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Review: ‘Garry Winogrand: All Things Are Photographable’ makes street photography an indelible artform

Written by: Jessica Pena, CC2K Staff Writer

So many points in history have been captured in time, in a moment’s bubble, in the confines of a photograph. And while all those pictures bring forth a significant mark on our culture, there’s something to be said on the intimate portraits that walk among us on the streets. If you think about it, we all have a story and it’s on our face, in the curves of our hands, in the daily exchanges, and in the very composition of our worlds.

Garry Winogrand had a sharp, swift eye for these windows and in the new documentary directed by Sasha Waters Freyers, Garry Winogrand: All Things Are Photographable, we get to share a similar frame of mind as the film tells of the man and his substantial body of work, both celebrated and recently developed rolls of archive. We often wonder just how one camera sees a moment of time and space.

Winogrand utilized street photography as a means of understanding the world around him, taking images that tell of our daily inner lives, even long after his untimely death in 1984 at the age of 56. What we discover is that his large portfolio and newly developed rolls let us in on the Bronx man, shining a light on every corner of his personal life as much as that of his pictured subjects. He was messy, a fast talker, artistically unorganized, and a man of his own time. Interviews with his ex-wives, photographers, editors, and curators all relish in Winogrand’s unique eye on the world. It makes you think about the ways a camera can so miraculously slide new perspectives into the limitations of its own grasp, but also creating waves of commentary. In Winogrand’s intimate street glimpse, we’re more of a fly in the crowds.

Winogrand used his Leica M4 to snap images of civilians in revolt, women during the Feminist Movement (for which he garnered a mixed reception on), families in recreation, and all the things that made our worlds tick at the time. Although at times debatable, his work marks itself as a close reflection of his unsatisfactory hope for society. With everything that followed WW2, Winogrand aggressively took note of our human apathies and emotional blunders, cultivating to more intrinsic styles of image capturing. His avant-garde liking to offset horizon lines and quick snaps of the button give us fascinating shots. This crooked, rapid pace of work led to the more remarkable era of his run, the late 1960’s and 1970’s.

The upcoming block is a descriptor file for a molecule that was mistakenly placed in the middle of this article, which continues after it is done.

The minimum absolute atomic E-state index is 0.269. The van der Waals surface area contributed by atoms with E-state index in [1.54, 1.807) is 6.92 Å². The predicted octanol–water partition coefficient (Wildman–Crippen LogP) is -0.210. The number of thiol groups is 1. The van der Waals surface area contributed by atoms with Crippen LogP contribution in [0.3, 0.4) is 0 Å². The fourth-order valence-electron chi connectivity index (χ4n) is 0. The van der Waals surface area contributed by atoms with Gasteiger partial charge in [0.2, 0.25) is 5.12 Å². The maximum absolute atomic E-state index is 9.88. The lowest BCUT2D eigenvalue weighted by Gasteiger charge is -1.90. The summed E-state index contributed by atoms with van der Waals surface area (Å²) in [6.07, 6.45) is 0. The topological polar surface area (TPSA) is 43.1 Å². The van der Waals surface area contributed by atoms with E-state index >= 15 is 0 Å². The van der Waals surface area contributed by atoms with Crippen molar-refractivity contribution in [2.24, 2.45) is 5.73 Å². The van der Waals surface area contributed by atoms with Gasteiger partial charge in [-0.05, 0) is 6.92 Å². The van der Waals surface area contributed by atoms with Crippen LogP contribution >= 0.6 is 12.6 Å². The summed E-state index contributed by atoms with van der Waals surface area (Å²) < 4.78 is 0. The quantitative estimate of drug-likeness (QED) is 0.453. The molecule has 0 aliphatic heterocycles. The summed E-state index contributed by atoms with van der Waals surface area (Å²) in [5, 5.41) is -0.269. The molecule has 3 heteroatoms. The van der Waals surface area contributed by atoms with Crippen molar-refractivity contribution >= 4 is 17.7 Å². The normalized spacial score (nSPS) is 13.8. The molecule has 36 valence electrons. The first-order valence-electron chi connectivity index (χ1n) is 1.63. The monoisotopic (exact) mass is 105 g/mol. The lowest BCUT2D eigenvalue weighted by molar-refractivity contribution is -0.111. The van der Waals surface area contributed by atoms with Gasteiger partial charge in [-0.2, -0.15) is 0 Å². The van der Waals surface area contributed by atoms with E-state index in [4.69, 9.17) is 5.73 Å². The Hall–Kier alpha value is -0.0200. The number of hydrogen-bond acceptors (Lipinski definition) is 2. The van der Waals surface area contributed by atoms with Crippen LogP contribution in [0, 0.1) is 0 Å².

Carrying both his black and white and color films, Garry Winogrand set off to Texas and California after growing tired of marketed New York snapshots. He felt alienated in what was a growing “fraudulent” magazine industry, as the film recognized it. In the West Coast he relished in more traditional hues of color photography, using the brilliance of white sands to bring out the layers of bright life in people. With his famous crooked framing of some images, it began to depict the ways he became a sort of “athlete” in his line of work, always on his feet chasing the images.

In Garry Winogrand: All Things Are Photographable, we’re engaged in a constant showcase of art and expression as much as we are with the man behind the camera. Winogrand’s photography chronicled three decades of social change, struggle, and cultural duality. All Things Are Photographable also sees a close duality of Winogrand’s marital life and complexity as a man, and Freyers doesn’t just sweep the idea of the flawed artist aside here. His candid perspective as a man of the late 20th century plays as an eerie navigation to what is now the contemporary social zeitgeist. The documentary is careful of it and shows us the work that defined the man, human realities included.

The film helps us remember the influence of social art mediums, whether used as a personal venture into one’s own mood, or used to better understand the way we live in these moments. Art has a response and captured fragments of time forever uphold themselves to thoughts and discussions, and for that, Garry Winogrand’s span of work is defined as it is in the film. As people are caught in motion, in their own frequencies and lives, a photograph comes to tell even a million words.

Rating: 4 Stars out of 5